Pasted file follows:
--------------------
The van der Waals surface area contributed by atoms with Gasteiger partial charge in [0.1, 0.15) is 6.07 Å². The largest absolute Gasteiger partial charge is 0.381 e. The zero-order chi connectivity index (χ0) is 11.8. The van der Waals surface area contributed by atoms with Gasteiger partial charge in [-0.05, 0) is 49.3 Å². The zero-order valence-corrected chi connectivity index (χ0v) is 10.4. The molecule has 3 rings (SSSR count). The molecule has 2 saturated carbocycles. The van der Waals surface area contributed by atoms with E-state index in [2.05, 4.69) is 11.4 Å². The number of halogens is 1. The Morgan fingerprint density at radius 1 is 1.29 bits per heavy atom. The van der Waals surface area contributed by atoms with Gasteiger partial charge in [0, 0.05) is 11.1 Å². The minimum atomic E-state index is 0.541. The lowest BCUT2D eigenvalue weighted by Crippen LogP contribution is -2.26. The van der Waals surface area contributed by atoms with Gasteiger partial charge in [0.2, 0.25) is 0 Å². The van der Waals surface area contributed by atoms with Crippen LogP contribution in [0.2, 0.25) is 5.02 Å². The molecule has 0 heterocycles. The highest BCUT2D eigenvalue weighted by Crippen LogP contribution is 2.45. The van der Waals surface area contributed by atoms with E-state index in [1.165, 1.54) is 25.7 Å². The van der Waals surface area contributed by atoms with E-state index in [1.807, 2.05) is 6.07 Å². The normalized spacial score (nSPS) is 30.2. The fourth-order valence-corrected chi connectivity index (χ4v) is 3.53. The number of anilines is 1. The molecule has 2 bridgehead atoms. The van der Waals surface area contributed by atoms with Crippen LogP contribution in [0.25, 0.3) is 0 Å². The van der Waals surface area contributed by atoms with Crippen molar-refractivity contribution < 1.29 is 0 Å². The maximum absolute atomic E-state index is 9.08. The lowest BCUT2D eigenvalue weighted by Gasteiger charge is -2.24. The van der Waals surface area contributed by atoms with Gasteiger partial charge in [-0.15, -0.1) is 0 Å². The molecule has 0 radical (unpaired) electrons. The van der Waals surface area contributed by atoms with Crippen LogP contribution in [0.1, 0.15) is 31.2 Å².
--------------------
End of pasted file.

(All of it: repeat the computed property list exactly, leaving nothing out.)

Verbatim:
The van der Waals surface area contributed by atoms with Gasteiger partial charge in [0.1, 0.15) is 6.07 Å². The largest absolute Gasteiger partial charge is 0.381 e. The zero-order chi connectivity index (χ0) is 11.8. The van der Waals surface area contributed by atoms with Gasteiger partial charge in [-0.05, 0) is 49.3 Å². The zero-order valence-corrected chi connectivity index (χ0v) is 10.4. The molecule has 3 rings (SSSR count). The molecule has 2 saturated carbocycles. The van der Waals surface area contributed by atoms with E-state index in [2.05, 4.69) is 11.4 Å². The number of halogens is 1. The Morgan fingerprint density at radius 1 is 1.29 bits per heavy atom. The van der Waals surface area contributed by atoms with Gasteiger partial charge in [0, 0.05) is 11.1 Å². The minimum atomic E-state index is 0.541. The lowest BCUT2D eigenvalue weighted by Crippen LogP contribution is -2.26. The van der Waals surface area contributed by atoms with Gasteiger partial charge in [0.2, 0.25) is 0 Å². The van der Waals surface area contributed by atoms with Crippen LogP contribution in [0.2, 0.25) is 5.02 Å². The molecule has 0 heterocycles. The highest BCUT2D eigenvalue weighted by Crippen LogP contribution is 2.45. The van der Waals surface area contributed by atoms with E-state index in [1.165, 1.54) is 25.7 Å². The van der Waals surface area contributed by atoms with E-state index in [1.807, 2.05) is 6.07 Å². The normalized spacial score (nSPS) is 30.2. The fourth-order valence-corrected chi connectivity index (χ4v) is 3.53. The number of anilines is 1. The molecule has 2 bridgehead atoms. The van der Waals surface area contributed by atoms with Crippen LogP contribution in [0.25, 0.3) is 0 Å². The van der Waals surface area contributed by atoms with Crippen molar-refractivity contribution < 1.29 is 0 Å². The maximum absolute atomic E-state index is 9.08. The lowest BCUT2D eigenvalue weighted by Gasteiger charge is -2.24. The van der Waals surface area contributed by atoms with Gasteiger partial charge in [-0.15, -0.1) is 0 Å². The molecule has 0 radical (unpaired) electrons. The van der Waals surface area contributed by atoms with Crippen LogP contribution in [0.1, 0.15) is 31.2 Å².